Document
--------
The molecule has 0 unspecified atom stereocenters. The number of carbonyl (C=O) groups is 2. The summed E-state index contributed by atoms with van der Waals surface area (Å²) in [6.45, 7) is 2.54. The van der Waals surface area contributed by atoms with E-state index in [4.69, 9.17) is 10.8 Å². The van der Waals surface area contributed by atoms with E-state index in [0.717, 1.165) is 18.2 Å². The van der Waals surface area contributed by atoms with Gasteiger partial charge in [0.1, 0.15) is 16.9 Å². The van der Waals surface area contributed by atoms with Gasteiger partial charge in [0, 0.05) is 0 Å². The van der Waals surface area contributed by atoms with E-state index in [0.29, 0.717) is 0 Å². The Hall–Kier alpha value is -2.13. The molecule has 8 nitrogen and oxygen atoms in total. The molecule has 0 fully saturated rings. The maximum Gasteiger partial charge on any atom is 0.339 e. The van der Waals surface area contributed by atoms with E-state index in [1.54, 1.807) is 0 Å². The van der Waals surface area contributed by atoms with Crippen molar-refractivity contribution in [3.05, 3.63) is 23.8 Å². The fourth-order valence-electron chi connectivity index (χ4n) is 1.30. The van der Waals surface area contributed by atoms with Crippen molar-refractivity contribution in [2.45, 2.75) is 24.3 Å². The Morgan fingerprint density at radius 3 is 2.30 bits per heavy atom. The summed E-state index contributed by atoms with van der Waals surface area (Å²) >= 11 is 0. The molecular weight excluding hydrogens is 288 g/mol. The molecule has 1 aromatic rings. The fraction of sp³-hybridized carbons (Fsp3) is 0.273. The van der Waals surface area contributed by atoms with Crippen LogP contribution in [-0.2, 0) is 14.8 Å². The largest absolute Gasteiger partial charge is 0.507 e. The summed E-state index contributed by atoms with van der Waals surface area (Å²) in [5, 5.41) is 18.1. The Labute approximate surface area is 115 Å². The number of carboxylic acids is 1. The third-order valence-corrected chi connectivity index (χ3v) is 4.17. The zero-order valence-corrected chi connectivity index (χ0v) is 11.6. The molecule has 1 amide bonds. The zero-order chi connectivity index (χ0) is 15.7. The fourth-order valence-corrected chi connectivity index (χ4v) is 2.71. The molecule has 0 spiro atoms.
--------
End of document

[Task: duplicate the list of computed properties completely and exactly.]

The molecule has 0 unspecified atom stereocenters. The number of carbonyl (C=O) groups is 2. The summed E-state index contributed by atoms with van der Waals surface area (Å²) in [6.45, 7) is 2.54. The van der Waals surface area contributed by atoms with E-state index in [4.69, 9.17) is 10.8 Å². The van der Waals surface area contributed by atoms with E-state index in [0.717, 1.165) is 18.2 Å². The van der Waals surface area contributed by atoms with Gasteiger partial charge in [0.1, 0.15) is 16.9 Å². The van der Waals surface area contributed by atoms with Gasteiger partial charge in [0, 0.05) is 0 Å². The van der Waals surface area contributed by atoms with E-state index in [0.29, 0.717) is 0 Å². The Hall–Kier alpha value is -2.13. The molecule has 8 nitrogen and oxygen atoms in total. The molecule has 0 fully saturated rings. The maximum Gasteiger partial charge on any atom is 0.339 e. The van der Waals surface area contributed by atoms with E-state index in [1.54, 1.807) is 0 Å². The van der Waals surface area contributed by atoms with Crippen molar-refractivity contribution in [3.05, 3.63) is 23.8 Å². The fourth-order valence-electron chi connectivity index (χ4n) is 1.30. The van der Waals surface area contributed by atoms with Crippen molar-refractivity contribution in [2.45, 2.75) is 24.3 Å². The Morgan fingerprint density at radius 3 is 2.30 bits per heavy atom. The summed E-state index contributed by atoms with van der Waals surface area (Å²) >= 11 is 0. The molecular weight excluding hydrogens is 288 g/mol. The molecule has 1 aromatic rings. The fraction of sp³-hybridized carbons (Fsp3) is 0.273. The van der Waals surface area contributed by atoms with Crippen LogP contribution in [-0.2, 0) is 14.8 Å². The largest absolute Gasteiger partial charge is 0.507 e. The summed E-state index contributed by atoms with van der Waals surface area (Å²) in [5, 5.41) is 18.1. The Labute approximate surface area is 115 Å². The number of carboxylic acids is 1. The third-order valence-corrected chi connectivity index (χ3v) is 4.17. The zero-order valence-corrected chi connectivity index (χ0v) is 11.6. The molecule has 1 amide bonds. The zero-order chi connectivity index (χ0) is 15.7. The fourth-order valence-corrected chi connectivity index (χ4v) is 2.71. The molecule has 0 spiro atoms.